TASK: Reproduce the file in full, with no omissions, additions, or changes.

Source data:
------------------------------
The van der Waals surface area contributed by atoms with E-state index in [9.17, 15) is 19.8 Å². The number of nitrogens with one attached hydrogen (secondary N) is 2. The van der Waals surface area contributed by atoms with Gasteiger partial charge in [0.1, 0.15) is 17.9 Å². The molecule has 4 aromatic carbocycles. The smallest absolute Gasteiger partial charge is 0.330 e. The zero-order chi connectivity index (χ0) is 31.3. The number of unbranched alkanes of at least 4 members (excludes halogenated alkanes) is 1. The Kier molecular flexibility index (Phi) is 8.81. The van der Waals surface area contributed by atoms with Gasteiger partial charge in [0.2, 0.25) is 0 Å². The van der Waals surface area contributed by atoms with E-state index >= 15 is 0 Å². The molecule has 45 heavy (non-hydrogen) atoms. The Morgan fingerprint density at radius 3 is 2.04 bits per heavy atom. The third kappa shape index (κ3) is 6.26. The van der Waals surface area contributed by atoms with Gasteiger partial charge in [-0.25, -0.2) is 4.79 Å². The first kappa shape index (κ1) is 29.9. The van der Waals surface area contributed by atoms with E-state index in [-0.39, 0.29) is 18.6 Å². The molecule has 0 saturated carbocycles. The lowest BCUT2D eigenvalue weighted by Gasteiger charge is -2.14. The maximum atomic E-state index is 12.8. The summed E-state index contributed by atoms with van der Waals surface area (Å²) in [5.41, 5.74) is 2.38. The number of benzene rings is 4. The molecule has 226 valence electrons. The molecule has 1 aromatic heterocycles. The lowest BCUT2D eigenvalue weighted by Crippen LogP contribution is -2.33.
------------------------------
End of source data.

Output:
The van der Waals surface area contributed by atoms with E-state index in [9.17, 15) is 19.8 Å². The number of nitrogens with one attached hydrogen (secondary N) is 2. The van der Waals surface area contributed by atoms with Gasteiger partial charge in [0.1, 0.15) is 17.9 Å². The molecule has 4 aromatic carbocycles. The smallest absolute Gasteiger partial charge is 0.330 e. The zero-order chi connectivity index (χ0) is 31.3. The number of unbranched alkanes of at least 4 members (excludes halogenated alkanes) is 1. The Kier molecular flexibility index (Phi) is 8.81. The van der Waals surface area contributed by atoms with Gasteiger partial charge in [0.2, 0.25) is 0 Å². The van der Waals surface area contributed by atoms with E-state index >= 15 is 0 Å². The molecule has 45 heavy (non-hydrogen) atoms. The Morgan fingerprint density at radius 3 is 2.04 bits per heavy atom. The third kappa shape index (κ3) is 6.26. The van der Waals surface area contributed by atoms with Gasteiger partial charge in [-0.25, -0.2) is 4.79 Å². The first kappa shape index (κ1) is 29.9. The van der Waals surface area contributed by atoms with E-state index in [-0.39, 0.29) is 18.6 Å². The molecule has 0 saturated carbocycles. The lowest BCUT2D eigenvalue weighted by Gasteiger charge is -2.14. The maximum atomic E-state index is 12.8. The summed E-state index contributed by atoms with van der Waals surface area (Å²) in [5.41, 5.74) is 2.38. The number of benzene rings is 4. The molecule has 226 valence electrons. The molecule has 1 aromatic heterocycles. The lowest BCUT2D eigenvalue weighted by Crippen LogP contribution is -2.33.